Application Lifecycle Management conference – day 2(3 min read)

.NET 4 - Alex Mackey
This is a broad topic to cover in only 1 hour, and what is important will vary depending on what areas you work. Alex did a good job of covering some of the essentials (such as the new runtime and side-by-side deployment) as well as some of the cooler features. Things like co-variance / contra-variance may have gone over the heads of some of the audience, but the presentation as a whole was well done.
The actual presentation itself was also very punchy, with good use of images (a bit of humour helps keep things interesting) and hilighting of the important parts of slides. Plenty of good demo code as well.
Lessons learned from agile - Richard Banks
Some valueable recommendations "from the trenches", although I don't know if the limited number of slides quite worked. I presume the intention was to make it more conversational, but (for me at least) it did seem a bit lacking. The content fit the ALM side of the conference well.
Build framework enhancements - Stephen Godbold
Continuous integration, or at least daily builds, is a key element / best practice in any modern development practice, and it is good to see the enhancements in this area. There is a good story around extensibility, which the demos showed well, although I do worry whether a workflow based solution is getting too complex (compared to a simple build script.)
Still, even the out-of-the-box features seem a big step forward. The presentation also demonstrated some good practices, e.g. unit testing of custom build enhancements.
Introducing ALM to SharePoint - Jeremy Thake
Having led SharePoint development in the early days of MOSS 2007 the developer experience was pretty much a complete disaster. Ah, the simple joy of being able to hit F5 and debug into a SharePoint component, and on a workstation OS!, or of having a build server deliver a SharePoint deployment package (without third party tools and custom scripts).
The improvements may have been lost on those in the audience who hadn't struggled with MOSS before, but the presentation did a good job of relating the experience back to the central theme of ALM. Hopefully it convinced those present that SharePoint was now a more viable option.
Agile Database Development - Peter Ward
This presentation was a bit of a disappointment. It failed to deliver on some of the promised content (e.g. unit testing of T-SQL was not covered), and, while it did mention integration with TFS and other ALM features, these weren't really shown in the demonstrations.
I think demos similar to the Build framework enhancements, showing actual integration with continuous builds, etc would have been better. There was discussion in the talk, but no demo.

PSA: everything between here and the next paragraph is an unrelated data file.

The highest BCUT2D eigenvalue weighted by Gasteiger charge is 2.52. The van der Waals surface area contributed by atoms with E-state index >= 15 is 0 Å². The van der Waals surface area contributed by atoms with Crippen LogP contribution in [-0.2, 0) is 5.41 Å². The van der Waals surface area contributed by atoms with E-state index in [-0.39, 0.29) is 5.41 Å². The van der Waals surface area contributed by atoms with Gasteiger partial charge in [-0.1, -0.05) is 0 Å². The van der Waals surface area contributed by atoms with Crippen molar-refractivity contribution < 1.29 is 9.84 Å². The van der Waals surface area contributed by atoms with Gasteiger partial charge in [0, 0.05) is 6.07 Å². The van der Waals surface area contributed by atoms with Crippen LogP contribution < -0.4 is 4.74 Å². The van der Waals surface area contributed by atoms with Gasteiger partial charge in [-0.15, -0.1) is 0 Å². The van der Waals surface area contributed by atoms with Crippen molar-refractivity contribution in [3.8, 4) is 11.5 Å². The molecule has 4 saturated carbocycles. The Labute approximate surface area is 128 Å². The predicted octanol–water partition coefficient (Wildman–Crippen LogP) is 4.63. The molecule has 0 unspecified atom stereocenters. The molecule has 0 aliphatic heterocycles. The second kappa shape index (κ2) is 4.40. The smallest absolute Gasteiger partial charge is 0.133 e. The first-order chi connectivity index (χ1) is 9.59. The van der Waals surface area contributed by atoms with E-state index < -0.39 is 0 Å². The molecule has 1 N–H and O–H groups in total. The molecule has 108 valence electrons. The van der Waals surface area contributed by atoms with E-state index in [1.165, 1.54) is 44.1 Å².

Windows Phone 7 Development - Dave Glover
An interesting presentation to end the conference. The XNA demo suffered from technical problems, which did disrupt the flow, but the presenters managed to carry on regardless and did a decent job. Windows Phone 7 will be an interesting platform to watch, but is obviously a version 1 product (e.g. no plans for cut & paste).
The presentation was also quite a different style than others -- a long list of discussion points and links to other content, rather than a set of slides, but I think it worked well for the content.

Australian ALM (Appliction Lifecycle Management) Conference(2 min read)

I spent the day at the inaugural Australian ALM conference today. Here are some impressions from the sessions I attended:
VS 2010 launch - Microsoft
VS is maturing a lot as a testing platform (automation, bug tracking), and this was featured in both Sam & Tanuj's portions of the launch. The launch event was free, and had a lot more attendees than the later conference portion. Handouts include a neat pack of planning poker cards with Microsoft branding.
Keynote - Dr Ivar Jacobsen
I've written before about Ivar's comments on Method Needs Theory, and it was great to hear him talk. His recent work on Essential Unified Process is available as a VS 2010 process template, with Use Cases, Use Case Modules, etc. It is a good reminder to hear from one of the earlier pioneers of iterative and other best practices just how long these concepts have been around, and the need to be aware when concepts like agile become overloaded with hype.
Personally, I prefer the structure that Use Cases give, compared to 'epics' and 'themes' in the User Stories world, particular the early focus on system boundaries, stakeholders and goals to give meaningful context. Like any other methodology UP (Unified Process) can be easily abused, e.g. hundreds 'use cases' instead of the 10-12 that a typical system should have.
VS2010 IDE Enhancements - Alex Mackay
A grab-bag of some of the new features in VS, with some quirky examples of extensions. Fairly limited in what you can get through in 1 hour, but plenty of good practical examples. The session was presented well, and the audience seemed to like it a lot.
Sketchflow - Mitch Denny
In the first half Mitch used an interesting presentation tool, Prezi, that I hadn't seen before. I worked kind of like a mind-map, drilling down into different 'slides' as necessary. The second half had plenty of demos, but it might have worked better with more switching between slides & demos, rather than two separate halfs.
I very much like Sketchflow, especially using sketchy styles for prototypes, but I don't know how well it will grab on as a separate tool. Hopefully it will gain traction in the designer community, but the interface is quite different for someone used to a coding tool like VS.
Introducing Agile: Microsoft Developer Division - Sam Guckenheimer
An old presentation (although I hadn't seen it before), mostly on the use of agile practices to deliver VS 2008. It did seem a bit dated, but had a good chunk of information (but no demos -- nothing really relevant to demo). Definitely more ALM than VS.